MARION, SC (WMBF) - A group of parents in Marion voiced their growing concerns to the Marion County School Board Tuesday night regarding Britton’s Neck Elementary.
The school is the only one in the area still closed after Hurricane Florence hit over three months ago.
During their November meeting, the school district made the decision to keep the school closed for the rest of the 2018-2019 school year.
A letter sent to parents cited safety issues and the impact of moving students again in the middle of the school year.
When WMBF News reached out to the school district last month, members said the results of air quality and other tests were under review to determine the best plan for the safety of the students. The tests were conducted inside the school on Oct. 23 and Oct. 31.
In one of the lab results from ABS Environmental, an asbestos removal company, they found evidence of mold growth in the media center and gym.
“This can’t be just a 2018-2019 decision because it goes further than that and this is our children’s education that we’re dealing with, so I want to know long term what is their plan,” parent Laura Holden said.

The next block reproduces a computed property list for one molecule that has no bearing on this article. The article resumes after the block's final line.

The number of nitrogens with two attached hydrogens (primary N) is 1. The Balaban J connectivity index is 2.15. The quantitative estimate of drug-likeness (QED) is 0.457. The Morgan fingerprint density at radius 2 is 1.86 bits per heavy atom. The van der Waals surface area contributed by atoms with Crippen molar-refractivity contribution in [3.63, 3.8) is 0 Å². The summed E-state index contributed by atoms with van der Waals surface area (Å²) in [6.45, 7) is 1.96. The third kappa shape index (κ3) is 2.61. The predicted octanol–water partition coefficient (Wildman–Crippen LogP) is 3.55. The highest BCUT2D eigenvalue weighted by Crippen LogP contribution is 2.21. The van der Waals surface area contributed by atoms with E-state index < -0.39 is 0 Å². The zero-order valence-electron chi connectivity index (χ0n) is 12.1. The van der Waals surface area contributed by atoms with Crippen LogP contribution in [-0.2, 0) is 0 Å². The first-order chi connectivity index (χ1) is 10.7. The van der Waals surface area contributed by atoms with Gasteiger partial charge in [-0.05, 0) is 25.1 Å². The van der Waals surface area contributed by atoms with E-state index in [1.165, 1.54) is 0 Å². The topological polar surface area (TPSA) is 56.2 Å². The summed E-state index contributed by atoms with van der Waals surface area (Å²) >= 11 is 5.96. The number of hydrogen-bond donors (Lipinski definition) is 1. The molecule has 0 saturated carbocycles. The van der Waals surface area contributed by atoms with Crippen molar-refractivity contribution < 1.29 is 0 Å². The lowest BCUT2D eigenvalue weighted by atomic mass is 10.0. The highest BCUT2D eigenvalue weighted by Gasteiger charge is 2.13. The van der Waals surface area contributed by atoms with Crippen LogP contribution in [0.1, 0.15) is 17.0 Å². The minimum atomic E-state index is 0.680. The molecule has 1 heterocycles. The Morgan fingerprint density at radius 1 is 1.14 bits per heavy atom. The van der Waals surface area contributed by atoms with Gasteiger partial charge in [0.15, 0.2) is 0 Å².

“It has been very emotional for a lot of parents, as well as myself,” Bonatia Self said.
Self’s son attends the school, now split between Easterling Primary School and Marion Intermediate. She echoed the same sentiments as the parents who spoke.
“They’re scared to go to school there. We feel like our children haven’t been treated fairly and taken out of their comfort zone,” Self said.
She said she came to Tuesday’s meeting to find out what officials are doing to get students back inside their home school.
“They constantly keep saying, ‘Well, we’ll bring these people in, we’re bringing these people in,’ but they’re not giving us any feedback as to what exactly they’re doing,” Self said.
After the comments, board members pointed out it's normal procedure to review the parent's comment and reply to the people who spoke individually.
Self admitted it wasn’t the answer she was looking for, but said she and other parents hope to get one soon and it’s one that will help get things back to normal.
“We feel like our kids are lacking, you know, as far as education getting the best of ... basically the bottom of the barrel,” Self said.